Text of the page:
How brand communicators should address societal marketing messages
Brand activism makes for great conversation and, if executed properly, can lead to great PR.
Brand activism makes for great conversation and, if executed properly, can lead to great PR. For evidence, you needn’t look any further than Nike’s Colin Kaepernick advertising campaign that debuted late last year.
While PR professionals are well aware of the power of meaningful activism on a brand level, the 2019 Global Communications Report from USC’s Annenberg Center for Public Relations highlighted that the majority of CEOs in the U.S. feel their No. 1 communication goal is to sell products and services, while others set standing out among the competition as their top communication goal.
Corporate communications professionals flip-flopped in their responses. More comms professionals were focused on differentiating the brand as opposed to selling, but neither the CEOs nor the PR pros in this study expressed concern about addressing societal issues -- and neither group wanted to make this a priority when setting corporation communications goals.
When does taking on societal issues impact a brand? The answer is anytime. There are many ways vocal social activism can negatively impact a brand, and this risk should make communicators nervous. But there is also tremendous potential upside if you choose a worthwhile cause and establish your position with a well-thought-out plan for execution.
Take, for instance, an AMA article from 2018 that covered the Edelman Brand Report, which highlighted that 64 percent of consumers want to buy from brands that take a stand on social issues. That statistic alone makes a strong case for taking a stand on social issues. And so does helping to make a positive impact on society.
The key for communicators when recommending any sort of controversial stance on an issue is to make sure it aligns with the brand. Communicators of all types, even B2B brands, need to make sure their key communications goals genuinely align with who they are and who they are looking to connect with.
We, as communicators, should be the last line of defense on whether taking on cause-related stances is more than just a great storyline. We need to make sure any social stance rings true to the core values of the company and is reflected in the executive board, brand message and potentially even in the company’s product or service offering. It’s what we do best, when done well.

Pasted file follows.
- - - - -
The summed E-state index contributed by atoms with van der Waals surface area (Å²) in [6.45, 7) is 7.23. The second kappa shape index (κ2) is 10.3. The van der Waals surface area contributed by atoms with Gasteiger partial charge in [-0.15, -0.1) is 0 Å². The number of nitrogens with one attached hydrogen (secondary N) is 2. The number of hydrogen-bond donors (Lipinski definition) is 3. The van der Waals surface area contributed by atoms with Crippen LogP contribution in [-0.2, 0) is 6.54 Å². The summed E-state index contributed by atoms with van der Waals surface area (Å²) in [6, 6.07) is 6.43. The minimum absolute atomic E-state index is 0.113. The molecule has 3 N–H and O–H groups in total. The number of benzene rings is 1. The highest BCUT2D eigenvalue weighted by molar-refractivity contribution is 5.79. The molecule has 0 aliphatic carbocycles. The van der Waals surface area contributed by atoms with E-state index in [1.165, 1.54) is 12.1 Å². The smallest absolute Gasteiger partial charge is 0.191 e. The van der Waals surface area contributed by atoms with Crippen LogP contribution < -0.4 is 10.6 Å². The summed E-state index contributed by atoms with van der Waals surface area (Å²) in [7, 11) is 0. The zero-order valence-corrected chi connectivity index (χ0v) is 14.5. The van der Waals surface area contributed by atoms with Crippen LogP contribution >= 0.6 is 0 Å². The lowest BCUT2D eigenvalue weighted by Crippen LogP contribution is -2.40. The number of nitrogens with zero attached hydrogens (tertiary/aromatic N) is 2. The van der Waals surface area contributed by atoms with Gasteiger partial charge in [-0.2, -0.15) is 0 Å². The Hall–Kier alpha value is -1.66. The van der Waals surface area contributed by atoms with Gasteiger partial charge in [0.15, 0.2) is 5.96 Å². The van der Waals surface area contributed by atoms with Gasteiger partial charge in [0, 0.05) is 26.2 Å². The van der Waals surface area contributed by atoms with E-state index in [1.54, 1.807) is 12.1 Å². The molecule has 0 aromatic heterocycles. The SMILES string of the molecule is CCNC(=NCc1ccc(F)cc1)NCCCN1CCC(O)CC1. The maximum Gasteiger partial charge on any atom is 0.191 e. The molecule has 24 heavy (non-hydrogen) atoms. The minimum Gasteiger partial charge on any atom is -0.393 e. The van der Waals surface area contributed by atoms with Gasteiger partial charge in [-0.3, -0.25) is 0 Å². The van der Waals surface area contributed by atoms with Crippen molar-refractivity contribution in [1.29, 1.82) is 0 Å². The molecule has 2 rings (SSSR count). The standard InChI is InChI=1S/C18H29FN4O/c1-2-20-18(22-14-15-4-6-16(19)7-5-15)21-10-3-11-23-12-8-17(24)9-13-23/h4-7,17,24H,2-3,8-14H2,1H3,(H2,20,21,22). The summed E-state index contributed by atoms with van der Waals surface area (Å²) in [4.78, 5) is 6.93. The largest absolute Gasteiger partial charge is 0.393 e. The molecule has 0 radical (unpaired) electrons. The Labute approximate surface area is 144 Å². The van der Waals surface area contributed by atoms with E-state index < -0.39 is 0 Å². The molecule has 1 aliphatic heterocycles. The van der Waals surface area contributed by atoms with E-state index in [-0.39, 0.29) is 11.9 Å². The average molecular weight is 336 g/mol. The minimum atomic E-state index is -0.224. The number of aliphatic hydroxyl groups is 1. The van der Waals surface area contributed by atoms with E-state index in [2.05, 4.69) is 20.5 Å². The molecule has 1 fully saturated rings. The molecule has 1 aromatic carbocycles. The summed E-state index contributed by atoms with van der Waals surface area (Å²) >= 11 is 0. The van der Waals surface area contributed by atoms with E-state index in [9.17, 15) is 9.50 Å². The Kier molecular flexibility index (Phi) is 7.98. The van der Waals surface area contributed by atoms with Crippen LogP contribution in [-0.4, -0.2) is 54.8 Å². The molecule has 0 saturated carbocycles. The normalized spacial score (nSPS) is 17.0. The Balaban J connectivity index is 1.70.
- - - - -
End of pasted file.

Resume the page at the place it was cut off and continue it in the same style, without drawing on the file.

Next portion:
That said, anytime you take a stand on a controversial issue, there is the danger of coming across as tone-deaf or misaligned with your target audience. And there are quite a few examples of this -- think Pepsi and Kendall Jenner. That was a disastrous marketing message that didn’t even align with the Pepsi brand.
It’s up to the communications professional to understand how to develop and deliver good cause-related communications messaging and be strong enough in their feedback to squash the terrible messages, even if they appear creative and edgy at first.
At our firm, we have a formula for these types of issues. If our creative approach passes through these four framework questions, we move forward with creating either the messaging statements or the engagement ideas. If you are looking to incorporate some cause-related messaging, use these questions in your next creative meeting:
• Does this align with who we are and what mark we want to leave on the world? If yes, move to question number two.
• If this social stance offends many of our customers because of the issue (we don’t purposefully offend), are we OK with that? If yes, move to question number three.
• Is it more important to impact change with this statement, idea or approach than it is to sell products and services? If yes, ask yourself question number four.
• Are we doing or saying this to make a statement for change on a societal issue or because we think it is creative and we're looking to attract more eyeballs? Hopefully, the answer to the latter part of this question is no, and you can move forward with taking a stand on something controversial, but socially impactful for the brand.
How organizations respond to and address societal issues increasingly plays a pivotal role in communications and overall organizational success. With a measured, strategic approach that thoughtfully addresses the aforementioned questions, your communications team will be armed with the knowledge necessary to navigate making a stand your business -- and its customers -- can feel proud of.